The Giants endured “trash bag day” for the third time in four seasons, still searching for reasons why they’ve underachieved yet again.
Head coach Tom Coughlin was still perplexed one day after their season-finale win over the Eagles. But the usually gruff head coach was earnest in saying he’ll spend the entire offseason trying to figure out how to avoid the ignominy of ending the season with unfulfilled expectations.
“To be 9-7, yes, it’s much better than 8-8, no question about it. [But] it’s not good enough and I think all of our players are very much aware of that. Our goal was obviously to get into the tournament, [but] we didn’t get to the tournament, so we’re disappointed in that,” Coughlin said, comparing current emotions to last year’s. “I don’t like exit meetings and saying goodbye. A year ago, we walked from the last exit meeting to get on a bus to go to the Canyon of Heroes parade. That’s kind of where we are emotionally. It’s not an easy day, under any circumstances. … To not be in the playoffs is certainly not what we would’ve expected.”
Last season’s Super Bowl run aside, Big Blue has underachieved down the stretch in five of Coughlin’s nine seasons as head coach. It seems as if every year the Giants are starting the season 5-2 or 6-3, only to either limp into the postseason or miss it altogether.
As much leeway as he’s earned, even Coughlin knows that floundering in crucial spots again next year shouldn’t be tolerated, and he noted he’s already begun preliminary work on building for the 2013 season.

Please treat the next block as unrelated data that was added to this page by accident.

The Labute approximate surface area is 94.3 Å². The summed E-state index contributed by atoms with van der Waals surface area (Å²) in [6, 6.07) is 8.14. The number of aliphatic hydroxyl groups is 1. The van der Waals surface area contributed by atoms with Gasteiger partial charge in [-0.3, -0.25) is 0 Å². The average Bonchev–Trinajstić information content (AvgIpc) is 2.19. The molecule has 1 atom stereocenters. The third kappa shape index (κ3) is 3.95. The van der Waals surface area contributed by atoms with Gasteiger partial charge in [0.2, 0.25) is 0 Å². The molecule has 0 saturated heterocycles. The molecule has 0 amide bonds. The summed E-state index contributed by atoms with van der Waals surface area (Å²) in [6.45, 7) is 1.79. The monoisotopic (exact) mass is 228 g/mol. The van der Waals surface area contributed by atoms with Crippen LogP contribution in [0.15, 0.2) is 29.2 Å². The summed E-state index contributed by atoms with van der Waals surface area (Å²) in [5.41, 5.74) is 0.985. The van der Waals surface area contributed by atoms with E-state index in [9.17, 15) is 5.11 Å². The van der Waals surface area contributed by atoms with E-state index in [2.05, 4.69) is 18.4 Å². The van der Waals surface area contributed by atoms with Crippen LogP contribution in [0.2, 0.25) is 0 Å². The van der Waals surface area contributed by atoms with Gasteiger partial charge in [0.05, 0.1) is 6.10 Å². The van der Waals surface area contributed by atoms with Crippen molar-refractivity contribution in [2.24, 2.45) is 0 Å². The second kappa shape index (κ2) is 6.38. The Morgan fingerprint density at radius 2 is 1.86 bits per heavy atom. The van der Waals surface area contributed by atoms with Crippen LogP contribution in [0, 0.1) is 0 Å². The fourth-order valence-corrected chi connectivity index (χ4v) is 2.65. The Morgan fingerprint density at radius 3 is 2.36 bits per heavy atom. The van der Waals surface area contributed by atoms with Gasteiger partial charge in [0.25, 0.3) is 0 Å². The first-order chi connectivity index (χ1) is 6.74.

“We’re jumping into the process of evaluation,” Coughlin said. “The losing part is hard, very hard, [and] it gets harder and harder, I think, the older that you get. … The losing part is very difficult to get over, [but] as I’m standing right here, if they’ll have me [back].”
The man who’ll have a say in Coughlin’s future, general manager Jerry Reese, agreed with his coach’s assertion that 9-7 won’t cut it — even if that same record got them into the playoffs last season. Still, everyone expects Coughlin to return. Reese sounded dismayed recalling past seasons when Big Blue lived on the edge of playoff contention, instead of just qualifying outright.
“It’s very frustrating when you see us play very well at some point during the season and then at other times we don’t play very well. It’s a head scratcher for me, the head coach and for everybody in the organization,” Reese said. “Why can’t we be more consistent and play at a high level every week? … We don’t get paid to go 9-7. We got away with that last year, but sometimes 10 wins doesn’t even get you in either, [like] the Bears go 10-6 [this year] and they don’t get in, [and] a couple years ago we go 10-6 and we didn’t get in the playoffs. But again, we set the bar very high here and we didn’t get the job done.”
Criticism aside, Reese, like Coughlin, still believes his team isn’t far off from being Super Bowl contenders again.
“I don’t think we’re that far off, to be honest with you. This team will look different next year, but I think we’ll have a good core of players coming back. We’ll see what we can do in free agency, and of course, we always have the draft,” Reese said. “We’ll start rebuilding a team and the evaluation process has started already. We’ll put our heads together and we let our emotions die down a little bit and really step back and see what happened. … There are 20 other teams having this same conversation right now, and unfortunately it’s not unique to us.”